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Freemium Field Test: Monsters Ate My Metropolis can eat up your cash in a hurry

Andrew Hayward | Aug. 26, 2015
Adult Swim's silly series takes a new approach—but does the freemium design bite?

But it also feels like one of the only real keys to success in this streamlined CCG. Yes, there’s strategy to building your deck, including having cards that inflict life-seeping poison on the opposing city, or ones that boost your own cards simply by existing in your deck. Aside from being smart about playing colors, the other route to success is simply having better cards in your deck. And unless you want to slowly, slowly grind for them, the game is happy to sell you currency to buy single cards and packs. 

The catch 

Collectible card games are a perfect match for the free-to-play model. After all, the physical games are built upon the premise of buying more and more packs to enhance your deck and play experience—and it translates flawlessly to digital. 

Luckily, Monsters Ate My Metropolis provides a solid experience for anyone not eager to spend cash. You can pick your A.I. opponent with each match, so assuming you choose foes ranked similarly to you, chances are you won’t run into many overwhelming battles. That’s true early on, at least, so you can play the free cards you start with and slowly accumulate through earned coins and gems. But I imagine you’ll hit a wall at some point in your ascent up the leaderboards.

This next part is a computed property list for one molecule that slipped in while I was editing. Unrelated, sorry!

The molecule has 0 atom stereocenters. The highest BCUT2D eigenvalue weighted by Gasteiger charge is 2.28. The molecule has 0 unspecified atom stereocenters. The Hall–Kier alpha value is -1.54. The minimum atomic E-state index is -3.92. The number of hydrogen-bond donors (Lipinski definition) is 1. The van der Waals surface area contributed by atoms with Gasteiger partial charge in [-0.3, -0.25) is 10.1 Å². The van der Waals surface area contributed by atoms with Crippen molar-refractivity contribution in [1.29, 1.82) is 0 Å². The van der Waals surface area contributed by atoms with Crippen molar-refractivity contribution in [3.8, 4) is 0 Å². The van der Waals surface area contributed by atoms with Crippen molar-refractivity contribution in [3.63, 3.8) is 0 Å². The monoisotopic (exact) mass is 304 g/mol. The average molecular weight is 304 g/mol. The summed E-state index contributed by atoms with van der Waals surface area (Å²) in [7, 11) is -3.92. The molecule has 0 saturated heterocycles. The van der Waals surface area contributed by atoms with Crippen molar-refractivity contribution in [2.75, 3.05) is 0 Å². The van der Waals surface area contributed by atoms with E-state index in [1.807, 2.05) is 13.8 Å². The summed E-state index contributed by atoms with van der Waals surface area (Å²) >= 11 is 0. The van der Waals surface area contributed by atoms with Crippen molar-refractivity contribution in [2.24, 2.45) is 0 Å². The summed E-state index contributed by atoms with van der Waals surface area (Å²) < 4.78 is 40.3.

Buying packs and individual cards is how you’ll make big gains in deck quality and battle supremacy. A 10-card “OMG!! Pack” is priced at 2,500 gems and promises a diamond-level card in the pack, while a single card at that level is sold for 250 gems—with a chance of getting a diamond card. It’s much the same for the lower-level “LOL!! Pack.” You’ll get five cards for 2,000 coins, with a guaranteed silver card in the mix, or you can grab one card for 400 coins and you might draw a silver. 

Here’s the big difference in value: You might be able to snag a LOL!! Pack after earning coins from a dozen fights, but you’d have to buy about $20 worth of gems to afford an OMG!! Pack. They’re sold in packs ranging from $3 (300 gems) to $100 (15,000 gems), and accumulating them without spending money is a very slow process. For example, you’ll receive just five gems for watching a video advertisement. That’s all. 

And to compete against higher-ranked opponents, it really feels like you need to have diamond-level cards. Whenever I aimed well above my own ranking, I was frequently crushed by cards several times more powerful than my own. And when I finally spent some money myself, investing $10 to grab a few individual cards on the OMG!! tier, I quickly saw the reward: One attack was twice as powerful as anything I had earned or been given from the outset. That lesson is reinforced very quickly. 

 

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